Morphological Analysis of Ill-Formed Arabic Verbs for Second Language Learners

Morphological Analysis of Ill-Formed Arabic Verbs for Second Language Learners

Khaled Shaalan (The British University in Dubai, UAE), Marwa Magdy (Cairo University, Egypt) and Aly Fahmy (Cairo University, Egypt)
DOI: 10.4018/978-1-60960-741-8.ch022
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Abstract

Arabic is a language of rich and complex morphology. The nature and peculiarity of Arabic make its morphological and phonological rules confusing for second language learners (SLLs). The conjugation of Arabic verbs is central to the formulation of an Arabic sentence because of its richness of form and meaning. In this research, we address issues related to the morphological analysis of ill-formed Arabic verbs in order to identify the source of errors and provide an informative feedback to SLLs of Arabic. The edit distance and constraint relaxation techniques are used to demonstrate the capability of the proposed system in generating all possible analyses of erroneous Arabic verbs written by SLLs. Filtering mechanisms are applied to exclude the irrelevant constructions and determine the target stem which is used as the base for constructing the feedback to the learner. The proposed system has been developed and effectively evaluated using real test data. It achieved satisfactory results in terms of the recall rate.
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Introduction

Language is a way of communicating ideas and feelings among people by the use of conventional symbols. People need to learn second languages to be able to communicate with other non-native speakers. Second language acquisition is a difficult task, especially for adults. There are various methods to acquire a new language and all of them require some form of feedback, which can be described as a reaction to what has been said or written. This feedback most often comes from other human beings with whom the language learner is interacting. There are, however, other means to receive automated feedback. One is the use of intelligent language tutoring system (ILTS) software. This software contains exercises for language learners. Their response to these exercises is analyzed by the system which provides some form of feedback that could identify the exact source of error a learner has made.

There are some types of exercises that are easy to be error diagnosed, such as multiple choice questions and gap filling exercises, because the number of possible answers is very limited. Simple methods can then be employed to provide a feedback to learners. Whenever the range of possible answers is large or even infinite, specialized intelligent tools are needed. For instance, in the case of exercises requiring learners to produce sentences in the language they are learning, Natural Language Processing (NLP) tools and techniques are necessary to analyze the learner's answer and produce intelligent feedback. In a morphological rich language such Arabic, an inflected verb can form a complete sentence (e.g. the verb سمعتك /samiEtuka/1 [heard-I-you]) contains a complete syntactic structure in just a one-word sentence. In this case the NLP tools and techniques are also required to analyze the learner's answer and produce intelligent feedback.

The work presented in this chapter addresses issues related to the morphological analysis of ill-formed Arabic verbs written by beginner to intermediate SLLs. The proposed system is an integral part of an ILTS for Arabic. SLLs of Arabic, however, face a lot of morphological and syntactic difficulties during their language learning tasks, such as word formation, word recognition, sentence construction, and disambiguation. This complexity in learning Arabic makes addressing the diagnosis of Arabic lexical errors a challenge. This has motivated us to develop a tool that addresses the word formation problem that is usually faced by SLLs of Arabic. This is achieved by making the proposed tool analyzes the learner's answer which is used to provide learner with some form of feedback that identifies the exact source of the error s/he might made.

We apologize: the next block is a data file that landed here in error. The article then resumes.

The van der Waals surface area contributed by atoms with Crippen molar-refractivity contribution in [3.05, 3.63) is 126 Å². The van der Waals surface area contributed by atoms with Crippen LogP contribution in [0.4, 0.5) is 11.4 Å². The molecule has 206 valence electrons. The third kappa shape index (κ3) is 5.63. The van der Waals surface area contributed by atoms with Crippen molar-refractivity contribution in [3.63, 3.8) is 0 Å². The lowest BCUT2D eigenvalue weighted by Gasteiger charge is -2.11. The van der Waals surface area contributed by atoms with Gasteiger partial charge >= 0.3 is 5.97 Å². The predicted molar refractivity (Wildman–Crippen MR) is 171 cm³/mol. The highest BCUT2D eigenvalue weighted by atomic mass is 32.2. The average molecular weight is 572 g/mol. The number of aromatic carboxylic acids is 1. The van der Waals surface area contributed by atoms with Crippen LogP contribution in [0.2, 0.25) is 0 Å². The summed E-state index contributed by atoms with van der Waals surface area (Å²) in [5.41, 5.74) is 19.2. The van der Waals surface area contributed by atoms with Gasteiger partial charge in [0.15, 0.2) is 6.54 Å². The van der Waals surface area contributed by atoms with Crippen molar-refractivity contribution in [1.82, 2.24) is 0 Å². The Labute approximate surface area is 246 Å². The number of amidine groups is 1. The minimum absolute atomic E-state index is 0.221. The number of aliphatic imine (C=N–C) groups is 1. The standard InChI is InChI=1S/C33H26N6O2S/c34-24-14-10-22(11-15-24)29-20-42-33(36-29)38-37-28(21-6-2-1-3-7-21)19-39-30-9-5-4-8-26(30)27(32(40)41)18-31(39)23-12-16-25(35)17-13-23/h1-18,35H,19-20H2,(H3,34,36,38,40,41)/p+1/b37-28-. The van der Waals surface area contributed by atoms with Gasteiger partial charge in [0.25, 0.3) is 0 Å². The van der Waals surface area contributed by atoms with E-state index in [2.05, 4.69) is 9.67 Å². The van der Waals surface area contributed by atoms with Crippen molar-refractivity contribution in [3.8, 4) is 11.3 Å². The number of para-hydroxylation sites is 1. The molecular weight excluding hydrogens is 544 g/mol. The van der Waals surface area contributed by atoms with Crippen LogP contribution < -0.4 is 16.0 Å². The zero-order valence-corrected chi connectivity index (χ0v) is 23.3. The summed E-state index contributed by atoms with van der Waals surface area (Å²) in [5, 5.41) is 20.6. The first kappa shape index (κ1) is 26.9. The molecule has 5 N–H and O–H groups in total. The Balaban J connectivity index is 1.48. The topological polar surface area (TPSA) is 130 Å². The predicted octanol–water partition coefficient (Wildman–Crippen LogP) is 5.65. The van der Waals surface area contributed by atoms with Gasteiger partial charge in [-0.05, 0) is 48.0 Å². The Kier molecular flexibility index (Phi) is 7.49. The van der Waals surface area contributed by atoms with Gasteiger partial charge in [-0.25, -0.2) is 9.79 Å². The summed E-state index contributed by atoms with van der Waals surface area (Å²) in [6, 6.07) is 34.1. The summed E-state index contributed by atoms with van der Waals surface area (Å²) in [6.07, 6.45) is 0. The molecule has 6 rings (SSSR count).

The edit distance and constraint relaxation techniques are used to generate all possible analyses of erroneous Arabic verbs. Filtering mechanisms are applied after the extraction of affixes and stems to exclude the irrelevant constructions and determine the target stem. For each case, a morphological gloss is incrementally formulated which is to be used as a base for constructing the feedback to the learner.

Many research, however, have attacked the problem of Arabic morphological analysis (Ahmed 2000; Beesley 2001; Buckwalter 2002; Darwish 2002; Al-Sughaiyer and Al-Kharashi 2004; Attia 2006). But to the best of our knowledge few research have addressed the problem of analysis of ill-formed Arabic words (e.g., Bowden and Kiraz 1995; Ahmed 2000; Buckwalter 2002). Bowden and Kiraz (1995) investigated the problem of correcting words in Semitic languages including Arabic language. Their approach integrated with morphological analysis using a multi-tape formalism. The model had two-level error rules that handle the following error types: vowel shift, deleted consonant, deleted long vowels, and substituted consonant. Moreover, Ahmed (2000) and Buckwalter (2002) applied some spelling relaxation rules (to deal with orthographic variations like the use of the final letter ه /h/ instead of the letter ة /p/) to get all possible analyses of an erroneous word. However, these systems only handle performance errors made by native speakers of the language. In contrast to the proposed system that handles competence errors made by nonnative speakers of Arabic. It does so by incorporating morphological knowledge and non-native intuitions into its algorithm. It does not depend on simple string matching between correct and erroneous words

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